Hurricane Hermine 2016 path: Florida, Georgia, South Carolina in tropical storm’s track
Published 8:05 pm Thursday, September 1, 2016
Hurricane Hermine 2016 gained new strength Thursday evening and roared ever closer to Florida’s Gulf Coast, where rough surf began battering docks and boathouses and people braced for the first direct hit on the state from a hurricane in over a decade.
The National Hurricane Center said the storm’s top sustained winds ratcheted up from 75 mph in the afternoon to 80 mph by evening as the former tropical storm gained new fury nearing the coast. Forecasters said the storm was expected to gain even some slight additional strength before coming ashore.
The timing for Hurricane Hermine’s strike tonight on Florida is about 10 to 11 p.m. eastern time. The storm is on a track from there into southern Georgia. By 2 p.m. Friday Hermine will be tropical storm strength and near the Georgia/South Carolina border.
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By 2 p.m. Saturday Hermine is expected to be just off the coast of North Carolina and Virginia.
Hermine was expected to blow ashore late Thursday or early Friday along the state’s Big Bend — the mostly rural and lightly populated corner where the Florida peninsula meets the Panhandle — then drop back down to a tropical storm and push into Georgia, the Carolinas and up the East Coast with the potential for drenching rain and deadly flooding.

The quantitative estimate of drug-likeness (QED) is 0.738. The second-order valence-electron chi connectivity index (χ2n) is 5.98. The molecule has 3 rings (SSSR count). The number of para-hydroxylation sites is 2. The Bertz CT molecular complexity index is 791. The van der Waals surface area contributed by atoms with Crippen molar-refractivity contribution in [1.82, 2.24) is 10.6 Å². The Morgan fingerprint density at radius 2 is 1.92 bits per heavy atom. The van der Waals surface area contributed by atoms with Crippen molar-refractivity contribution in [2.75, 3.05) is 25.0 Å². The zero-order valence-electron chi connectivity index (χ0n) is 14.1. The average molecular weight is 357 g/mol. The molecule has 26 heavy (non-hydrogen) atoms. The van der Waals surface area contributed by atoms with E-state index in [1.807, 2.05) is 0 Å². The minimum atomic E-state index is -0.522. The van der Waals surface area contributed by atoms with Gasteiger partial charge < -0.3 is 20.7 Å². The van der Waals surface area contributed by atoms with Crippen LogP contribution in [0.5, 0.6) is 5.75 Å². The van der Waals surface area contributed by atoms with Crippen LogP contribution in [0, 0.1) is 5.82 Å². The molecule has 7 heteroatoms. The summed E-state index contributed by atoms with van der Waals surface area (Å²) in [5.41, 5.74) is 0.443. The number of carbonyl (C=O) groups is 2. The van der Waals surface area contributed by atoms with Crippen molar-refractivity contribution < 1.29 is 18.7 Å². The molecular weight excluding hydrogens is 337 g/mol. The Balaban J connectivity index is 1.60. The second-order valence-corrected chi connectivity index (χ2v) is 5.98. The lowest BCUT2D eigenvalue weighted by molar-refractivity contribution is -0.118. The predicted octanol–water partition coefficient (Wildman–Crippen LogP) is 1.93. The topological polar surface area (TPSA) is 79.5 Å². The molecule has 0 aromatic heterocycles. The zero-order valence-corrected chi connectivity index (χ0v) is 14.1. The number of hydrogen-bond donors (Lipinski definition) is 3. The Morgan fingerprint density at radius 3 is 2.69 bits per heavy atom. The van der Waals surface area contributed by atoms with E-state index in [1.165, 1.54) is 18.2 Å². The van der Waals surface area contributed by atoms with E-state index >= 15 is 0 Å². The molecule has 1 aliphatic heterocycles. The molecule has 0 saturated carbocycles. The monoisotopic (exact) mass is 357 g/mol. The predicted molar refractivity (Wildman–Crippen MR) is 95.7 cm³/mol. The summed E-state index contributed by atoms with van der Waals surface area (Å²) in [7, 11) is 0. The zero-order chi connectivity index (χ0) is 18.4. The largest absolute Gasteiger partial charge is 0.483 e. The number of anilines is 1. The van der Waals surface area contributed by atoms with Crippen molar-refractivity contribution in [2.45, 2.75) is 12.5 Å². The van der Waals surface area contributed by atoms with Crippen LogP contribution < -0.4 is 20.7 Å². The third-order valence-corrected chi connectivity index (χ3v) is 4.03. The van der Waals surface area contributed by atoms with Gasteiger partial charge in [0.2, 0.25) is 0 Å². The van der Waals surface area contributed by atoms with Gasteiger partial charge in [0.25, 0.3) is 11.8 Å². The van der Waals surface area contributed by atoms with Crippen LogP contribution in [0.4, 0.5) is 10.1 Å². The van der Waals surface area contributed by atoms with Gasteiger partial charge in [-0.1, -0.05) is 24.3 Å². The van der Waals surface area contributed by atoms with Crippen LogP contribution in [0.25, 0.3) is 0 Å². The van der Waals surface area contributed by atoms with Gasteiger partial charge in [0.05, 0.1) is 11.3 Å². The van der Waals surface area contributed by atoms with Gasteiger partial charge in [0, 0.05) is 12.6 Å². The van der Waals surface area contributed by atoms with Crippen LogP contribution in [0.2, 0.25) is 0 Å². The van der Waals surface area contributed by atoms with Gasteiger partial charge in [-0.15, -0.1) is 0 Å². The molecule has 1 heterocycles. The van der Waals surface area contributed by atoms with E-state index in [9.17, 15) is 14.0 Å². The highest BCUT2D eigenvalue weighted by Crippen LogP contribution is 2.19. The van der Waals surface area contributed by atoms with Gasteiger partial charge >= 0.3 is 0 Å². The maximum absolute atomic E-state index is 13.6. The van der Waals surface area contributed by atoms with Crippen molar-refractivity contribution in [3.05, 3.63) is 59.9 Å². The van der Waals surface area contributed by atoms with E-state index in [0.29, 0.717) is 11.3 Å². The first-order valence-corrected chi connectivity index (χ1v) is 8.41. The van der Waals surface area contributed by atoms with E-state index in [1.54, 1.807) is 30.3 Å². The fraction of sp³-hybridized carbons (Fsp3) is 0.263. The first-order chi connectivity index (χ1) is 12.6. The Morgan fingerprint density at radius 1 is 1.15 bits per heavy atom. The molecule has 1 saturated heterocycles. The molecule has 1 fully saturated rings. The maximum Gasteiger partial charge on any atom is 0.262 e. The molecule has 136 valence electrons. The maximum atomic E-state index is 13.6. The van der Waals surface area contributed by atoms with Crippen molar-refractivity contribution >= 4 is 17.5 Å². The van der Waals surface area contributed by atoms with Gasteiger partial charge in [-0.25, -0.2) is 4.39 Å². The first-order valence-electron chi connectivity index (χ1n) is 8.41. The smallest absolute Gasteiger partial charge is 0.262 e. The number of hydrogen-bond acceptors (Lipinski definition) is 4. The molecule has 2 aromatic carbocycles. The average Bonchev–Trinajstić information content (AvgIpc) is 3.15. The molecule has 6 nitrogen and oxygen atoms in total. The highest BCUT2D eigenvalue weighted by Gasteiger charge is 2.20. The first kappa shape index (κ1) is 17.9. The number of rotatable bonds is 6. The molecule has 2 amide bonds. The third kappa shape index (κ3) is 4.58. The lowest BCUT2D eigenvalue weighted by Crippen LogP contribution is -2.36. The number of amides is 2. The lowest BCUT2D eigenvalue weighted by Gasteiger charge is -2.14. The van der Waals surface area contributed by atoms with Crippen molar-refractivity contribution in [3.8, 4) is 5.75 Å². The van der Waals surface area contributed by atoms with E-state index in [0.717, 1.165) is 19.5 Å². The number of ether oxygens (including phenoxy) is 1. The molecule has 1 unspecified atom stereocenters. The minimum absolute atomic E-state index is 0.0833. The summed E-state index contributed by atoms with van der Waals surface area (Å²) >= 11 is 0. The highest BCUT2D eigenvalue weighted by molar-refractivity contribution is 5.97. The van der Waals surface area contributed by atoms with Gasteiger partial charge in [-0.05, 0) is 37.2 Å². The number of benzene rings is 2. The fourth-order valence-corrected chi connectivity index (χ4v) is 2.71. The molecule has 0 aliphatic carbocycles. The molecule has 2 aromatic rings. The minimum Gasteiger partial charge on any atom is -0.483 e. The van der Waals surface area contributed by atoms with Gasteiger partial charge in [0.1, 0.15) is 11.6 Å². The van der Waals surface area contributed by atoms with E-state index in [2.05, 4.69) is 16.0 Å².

Florida Gov. Rick Scott warned of the danger of strong storm surge, high winds, downed trees and power outages, and had urged people during the day to move to inland shelters if necessary and make sure they have enough food, water and medicine.
“This is a life-threatening situation,” Scott said. “It’s going to be a lot of risk. Right now, I want everybody to be safe.”
Courtney Chason, a longtime resident of Carabelle in the Big Bend area, watched with his girlfriend Thursday evening as surging waves began battering some docks and boathouses, the angry surf slowly tearing away at them. Water also was crashing into yards close to the shore.
“I’ve never seen it this high, it’s pretty damn crazy,” said Chason. “I hope it doesn’t get any higher, we need lots of prayers.
The newly strengthened Hermine also sent heavy squalls with its outer bands over Gulf coast beaches elsewhere. By Thursday evening, the normally wide, sugar-sand beach on Treasure Island was entirely covered in water. Palm trees whipped in the wind. Elsewhere along the beach, folks stood watching the abnormally large waves and took selfies as the storm approached.
The city of St. Petersburg was littered with downed palm fronds and tree branches, and low-lying streets were flooded. Power outages also were reported in Tallahassee, the capital city in north Florida.
Scott added that 6,000 National Guardsmen in Florida are ready to mobilize after the storm passes. The governors of Georgia and North Carolina declared states of emergency.
As of 8 p.m. EDT, Hermine was in the Gulf of Mexico, centered about 45 miles south-southeast of Apalachicola, Florida, and was moving north-northeast at about 14 mph. Forecasters said it would still strengthen slightly some more before blowing ashore but would still be only a Category 1 hurricane.